A cataract is a clouding of the eye's natural lens, which lies behind
the iris and the pupil. The lens is mostly made of water and protein.
The protein is arranged in a precise way that keeps the lens clear and
lets light pass through it. But as we age, some of the protein may clump
together and start to cloud a small area of the lens. This is a
cataract, and over time, it may grow larger and cloud more of the lens,
making it harder to see.
Cataract signs and symptoms
early cataract will have little effect on your vision. A cataract may
make light from the sun or a lamp seem too bright or glaring. Or you may
notice when you drive at night that the oncoming headlights cause more
glare than before.
What causes a cataract?
No one knows
for sure why the eye's lens changes as we age, forming cataracts. Some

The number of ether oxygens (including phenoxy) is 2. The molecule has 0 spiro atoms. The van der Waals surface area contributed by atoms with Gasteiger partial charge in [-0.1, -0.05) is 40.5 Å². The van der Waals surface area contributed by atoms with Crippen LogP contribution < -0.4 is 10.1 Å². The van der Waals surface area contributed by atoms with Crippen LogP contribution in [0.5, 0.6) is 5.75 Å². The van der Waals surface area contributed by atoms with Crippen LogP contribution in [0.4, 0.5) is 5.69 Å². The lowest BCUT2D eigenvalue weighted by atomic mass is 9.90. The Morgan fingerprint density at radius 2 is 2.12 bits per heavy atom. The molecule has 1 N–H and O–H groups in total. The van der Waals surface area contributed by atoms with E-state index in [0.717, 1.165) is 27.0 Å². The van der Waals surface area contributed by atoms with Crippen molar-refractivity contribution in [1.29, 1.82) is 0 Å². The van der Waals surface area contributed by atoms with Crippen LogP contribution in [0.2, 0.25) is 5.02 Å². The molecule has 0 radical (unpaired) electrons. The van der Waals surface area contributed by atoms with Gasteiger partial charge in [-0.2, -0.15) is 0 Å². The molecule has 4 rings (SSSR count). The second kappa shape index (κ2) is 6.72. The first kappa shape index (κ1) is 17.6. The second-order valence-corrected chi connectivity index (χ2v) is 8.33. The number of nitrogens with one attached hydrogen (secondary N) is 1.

studies suggest people with diabetes are at risk for developing a
cataract. The same goes for users of steroids. Some people are born with
cataracts while other people develop them subsequently to trauma to the
When symptoms begin to appear,
you may be able to improve your vision for a while using new glasses,
strong bifocals, magnification, appropriate lighting or other visual
aids. Think about surgery when your cataracts have progressed enough to
seriously impair your vision and affect your daily life. Many people
consider poor vision an inevitable fact of aging, but cataract surgery
is a simple, relatively painless procedure to regain vision. During
surgery, the surgeon will remove your clouded lens, and in most cases
replace it with a clear, plastic intraocular lens.